Reporting Equine Abuse or Neglect
We often get asked what one should do if they suspect equine abuse or
neglect and while the answer may seem very simple - call the local
animal control or humane society - the process isn’t always that simple.
The fact of the matter is that to be an effective advocate for
animals at risk, you must be prepared to commit a potentially
substantial amount of time and effort toward achieving some sort of
resolution to the suffering. Here are some things that you should do if
you suspect equine abuse or neglect:
Report it to the Authorities
Ultimately it is up to the authorities to determine whether or not a
particular situation is actionable and this typically involves a
thorough investigation, sometimes while the animal remains in the
custody of the owner. For this reason, it is imperative that one reports
equine neglect or abuse as quickly as possible.
Please review our
What to Report page for more detailed information on what to report
to the authorities when it comes to equine abuse or neglect or the
Who to Call page for who to contact.
Get to Know Animal Control Officers
Befriend animal control/humane
officers assigned to the case and keep in touch with them. They are your
most important resource and can provide, among other things, insight
into protocol. They can also advise you regarding the tools at your
disposal and, perhaps most importantly, they can tell you what their
Please remember to be professional, courteous,
patient and, above all, persistent. Dealing with county or state
agencies charged with the welfare of animals can be an enormously
frustrating process, even when working with officials that are doing
everything in their power to rectify the situation. This is especially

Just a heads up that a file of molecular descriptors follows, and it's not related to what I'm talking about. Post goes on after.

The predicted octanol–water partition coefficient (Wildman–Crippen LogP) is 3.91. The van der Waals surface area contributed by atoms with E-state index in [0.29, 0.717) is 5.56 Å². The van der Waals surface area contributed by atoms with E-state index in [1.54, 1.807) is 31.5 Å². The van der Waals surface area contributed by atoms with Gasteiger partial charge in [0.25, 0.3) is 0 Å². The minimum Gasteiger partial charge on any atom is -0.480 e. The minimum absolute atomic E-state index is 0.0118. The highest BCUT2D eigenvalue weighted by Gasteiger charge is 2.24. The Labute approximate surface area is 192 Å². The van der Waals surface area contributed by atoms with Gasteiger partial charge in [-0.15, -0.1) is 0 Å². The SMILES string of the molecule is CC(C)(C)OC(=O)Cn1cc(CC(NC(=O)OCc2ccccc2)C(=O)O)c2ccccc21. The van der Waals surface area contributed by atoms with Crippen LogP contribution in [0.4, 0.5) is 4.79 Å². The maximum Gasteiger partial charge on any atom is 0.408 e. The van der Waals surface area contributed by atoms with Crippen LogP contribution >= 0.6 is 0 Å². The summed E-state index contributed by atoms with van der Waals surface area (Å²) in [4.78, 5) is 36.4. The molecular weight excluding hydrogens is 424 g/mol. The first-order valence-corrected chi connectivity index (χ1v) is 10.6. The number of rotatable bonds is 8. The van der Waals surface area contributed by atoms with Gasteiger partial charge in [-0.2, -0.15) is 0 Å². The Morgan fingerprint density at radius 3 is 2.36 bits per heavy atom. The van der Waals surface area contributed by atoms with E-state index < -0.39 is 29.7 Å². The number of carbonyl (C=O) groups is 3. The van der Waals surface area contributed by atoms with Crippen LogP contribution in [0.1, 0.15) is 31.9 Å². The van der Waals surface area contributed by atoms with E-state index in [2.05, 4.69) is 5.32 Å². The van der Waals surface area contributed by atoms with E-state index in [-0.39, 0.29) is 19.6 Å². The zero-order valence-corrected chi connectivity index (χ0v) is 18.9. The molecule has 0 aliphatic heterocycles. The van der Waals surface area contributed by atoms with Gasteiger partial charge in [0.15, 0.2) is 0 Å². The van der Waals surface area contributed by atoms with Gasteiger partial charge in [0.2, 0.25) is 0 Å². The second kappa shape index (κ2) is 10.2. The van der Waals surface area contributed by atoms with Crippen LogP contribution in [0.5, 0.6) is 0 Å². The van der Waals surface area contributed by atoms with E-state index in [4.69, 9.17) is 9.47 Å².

important when you are emotionally invested in the situation and can see
that time is of the essence. Take detailed notes of your conversations,
the names of people with whom you spoke, dates, and times. Get them to
open a file, investigate, and monitor the situation.
Call early, call often! Follow-up is essential in any neglect situation.
You'd be amazed at how common it is for a case to fall through the
cracks. For instance, efforts to aid a starving horse could be
significantly delayed because animal control saw that law enforcement
had an open file so it closed its files; the trouble with this is that
law enforcement could see that animal control has an open file and
decide to close theirs with neither agency discussing the matter.
Unfortunately instances like this happens, be vigilant.
Be your own advocate and familiarize yourself with local
ordinances and state laws relating to animal abuse and neglect. Ask for
copies from animal control and law enforcement agencies or search the
Internet. Connect with local equine rescue agencies for information and
assistance as well. Click here for more information on
16.52 RCW Prevention of Cruelty to Animals.
Keep in mind that the media can be a
useful ally in your attempts to rescue an animal. Contact the local
"troubleshooter", "human interest", or "environmental" reporter. The
power of the public hue and cry over such stories can pay big dividends.
Again, a number of factors determine whether a case constitutes equine
neglect or abuse however, this is ultimately a matter for the
authorities. Any suspected equine neglect or abuse should be reported to
local law enforcement (animal control agencies or sheriff’s department)
for investigation in order to make sure it is properly reviewed.
bottom line is that you need to arm you with information and not become
discouraged or give up. There are a vast number of people out there
working on behalf of animals in need, but remember, despite their
apparent numbers, they are a rare breed. Count yourself among them and
never lose sight of the nobility of what you are trying to accomplish.